Kuethe [3] can be considered as the first person to use dimples on flat surfaces. He observed that the dimples produces rapid or turbulent mixing in the flow, acting as vortex generator & increases the heat transfer rate. Afanasyev et al [4] conducted an experimental where he used spherical dimples on flat plates. He observed an increase of 30-40% in the heat transfer rate along with minimum pressure drop. In another study, Chyu et al [5] used tear drop type dimples along with hemispherical dimples to study the heat transfer distribution in the channel and observed a considerable increment in the heat transfer rate for the surfaces having dimples. Mahmood et al [6] conducted an experiment to investigate the effect of dimples on heat transfer using the flow visualization techniques and concluded that the periodic nature of shedding off of vortices is the main cause of enhancement of heat transfer (much more pronounced at the downstream rims of the dimples).Mahmood et al [7] studied the effect of Reynolds number, aspect ratio, temperature ratio & flow structure in a channel having dimples at the bottom. And observed through the flow visualization techniques that the secondary vortices that are shed off from the dimples become stronger as the non-dimensional channel height to dimple diameter (H/D) ratio decreases and increases the local Nusselt number in these regions. Xie et al [8] carried out a numerical investigation to study the effect of heat transfer enhancing devices (pin-fins protrusions & dimples) on turbine blade tip wall. And concluded that though the dimples have a simple geometry but they are best suited for cooling of blade tip especially at low Reynolds numbers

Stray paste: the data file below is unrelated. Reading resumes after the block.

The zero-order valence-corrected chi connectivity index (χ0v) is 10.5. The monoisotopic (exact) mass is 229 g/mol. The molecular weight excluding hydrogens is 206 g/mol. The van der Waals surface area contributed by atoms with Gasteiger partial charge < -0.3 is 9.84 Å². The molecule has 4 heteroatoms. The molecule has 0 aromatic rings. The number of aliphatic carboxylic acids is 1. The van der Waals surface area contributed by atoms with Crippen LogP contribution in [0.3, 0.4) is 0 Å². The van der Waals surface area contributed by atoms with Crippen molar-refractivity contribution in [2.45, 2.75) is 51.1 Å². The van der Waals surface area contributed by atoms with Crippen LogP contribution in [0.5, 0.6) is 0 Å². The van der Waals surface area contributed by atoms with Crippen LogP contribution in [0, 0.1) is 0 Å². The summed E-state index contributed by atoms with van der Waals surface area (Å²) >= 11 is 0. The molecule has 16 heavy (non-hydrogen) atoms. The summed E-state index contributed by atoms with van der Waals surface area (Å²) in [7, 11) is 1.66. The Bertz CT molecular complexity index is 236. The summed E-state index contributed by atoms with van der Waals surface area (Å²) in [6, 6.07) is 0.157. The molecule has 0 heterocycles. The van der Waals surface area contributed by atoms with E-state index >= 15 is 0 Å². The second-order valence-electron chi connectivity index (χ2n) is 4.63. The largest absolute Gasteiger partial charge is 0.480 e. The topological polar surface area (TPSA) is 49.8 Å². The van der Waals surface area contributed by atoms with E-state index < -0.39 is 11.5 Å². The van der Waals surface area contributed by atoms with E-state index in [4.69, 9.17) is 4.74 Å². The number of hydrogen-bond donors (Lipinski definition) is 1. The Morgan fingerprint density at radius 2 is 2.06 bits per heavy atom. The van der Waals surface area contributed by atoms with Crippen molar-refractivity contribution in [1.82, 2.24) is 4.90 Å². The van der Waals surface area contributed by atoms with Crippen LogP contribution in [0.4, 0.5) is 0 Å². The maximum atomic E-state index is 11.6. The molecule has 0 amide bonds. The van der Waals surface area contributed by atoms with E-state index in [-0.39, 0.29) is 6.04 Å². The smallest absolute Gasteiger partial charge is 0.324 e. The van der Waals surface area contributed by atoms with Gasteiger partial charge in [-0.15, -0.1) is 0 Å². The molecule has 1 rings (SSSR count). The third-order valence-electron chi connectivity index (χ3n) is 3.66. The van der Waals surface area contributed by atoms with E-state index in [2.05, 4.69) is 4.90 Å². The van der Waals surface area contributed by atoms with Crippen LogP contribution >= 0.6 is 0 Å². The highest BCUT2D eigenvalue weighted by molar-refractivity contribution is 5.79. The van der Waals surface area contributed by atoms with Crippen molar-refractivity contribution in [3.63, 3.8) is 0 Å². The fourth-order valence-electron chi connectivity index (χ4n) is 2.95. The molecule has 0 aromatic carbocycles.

From the literature, it is very much clear that dimples (vortex generators) have high potential to enhance the heat transfer along with the production of lower pressure drop penalties. The other advantages include low weight, cost and fouling rates [9]; however, most of the researchers conducted numerical or experimental work on spherical dimples of uniform diameter [5,10]. Also most of the research is confined to flow in the channel or Internal flow, with a very few studies on external flow [10].So the main aim of this project is to experimentally study the effect of spherical dimples (non-uniform diameter) on aluminum plates under external laminar forced flow conditions .

2. Experimental Setup

The fabricated experimental setup used in this study is as shown in the figure below

Figure 1. Experimental setup.

Figure 2. Experimental setup(side view).